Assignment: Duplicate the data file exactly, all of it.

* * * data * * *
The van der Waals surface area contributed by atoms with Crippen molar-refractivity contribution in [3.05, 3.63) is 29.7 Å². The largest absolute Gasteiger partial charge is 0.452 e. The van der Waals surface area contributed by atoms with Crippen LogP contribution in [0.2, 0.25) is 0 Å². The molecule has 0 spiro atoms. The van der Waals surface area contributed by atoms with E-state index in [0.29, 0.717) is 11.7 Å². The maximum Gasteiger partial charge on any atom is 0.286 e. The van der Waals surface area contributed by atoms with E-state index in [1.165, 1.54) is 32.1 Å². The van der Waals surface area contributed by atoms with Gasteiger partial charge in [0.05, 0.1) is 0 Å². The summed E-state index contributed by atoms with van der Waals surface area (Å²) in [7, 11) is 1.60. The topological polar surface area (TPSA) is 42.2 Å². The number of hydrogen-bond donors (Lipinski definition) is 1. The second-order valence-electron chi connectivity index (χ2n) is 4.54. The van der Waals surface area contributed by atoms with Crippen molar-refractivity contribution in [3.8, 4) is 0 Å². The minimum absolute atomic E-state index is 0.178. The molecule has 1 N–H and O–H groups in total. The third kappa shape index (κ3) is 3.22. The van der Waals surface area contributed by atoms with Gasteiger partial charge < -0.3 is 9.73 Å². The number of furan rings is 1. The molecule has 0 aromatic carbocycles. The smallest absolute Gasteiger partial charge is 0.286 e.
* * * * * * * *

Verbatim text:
The van der Waals surface area contributed by atoms with Crippen molar-refractivity contribution in [3.05, 3.63) is 29.7 Å². The largest absolute Gasteiger partial charge is 0.452 e. The van der Waals surface area contributed by atoms with Crippen LogP contribution in [0.2, 0.25) is 0 Å². The molecule has 0 spiro atoms. The van der Waals surface area contributed by atoms with E-state index in [0.29, 0.717) is 11.7 Å². The maximum Gasteiger partial charge on any atom is 0.286 e. The van der Waals surface area contributed by atoms with E-state index in [1.165, 1.54) is 32.1 Å². The van der Waals surface area contributed by atoms with Gasteiger partial charge in [0.05, 0.1) is 0 Å². The summed E-state index contributed by atoms with van der Waals surface area (Å²) in [7, 11) is 1.60. The topological polar surface area (TPSA) is 42.2 Å². The number of hydrogen-bond donors (Lipinski definition) is 1. The second-order valence-electron chi connectivity index (χ2n) is 4.54. The van der Waals surface area contributed by atoms with Crippen molar-refractivity contribution in [3.8, 4) is 0 Å². The minimum absolute atomic E-state index is 0.178. The molecule has 1 N–H and O–H groups in total. The third kappa shape index (κ3) is 3.22. The van der Waals surface area contributed by atoms with Gasteiger partial charge < -0.3 is 9.73 Å². The number of furan rings is 1. The molecule has 0 aromatic carbocycles. The smallest absolute Gasteiger partial charge is 0.286 e.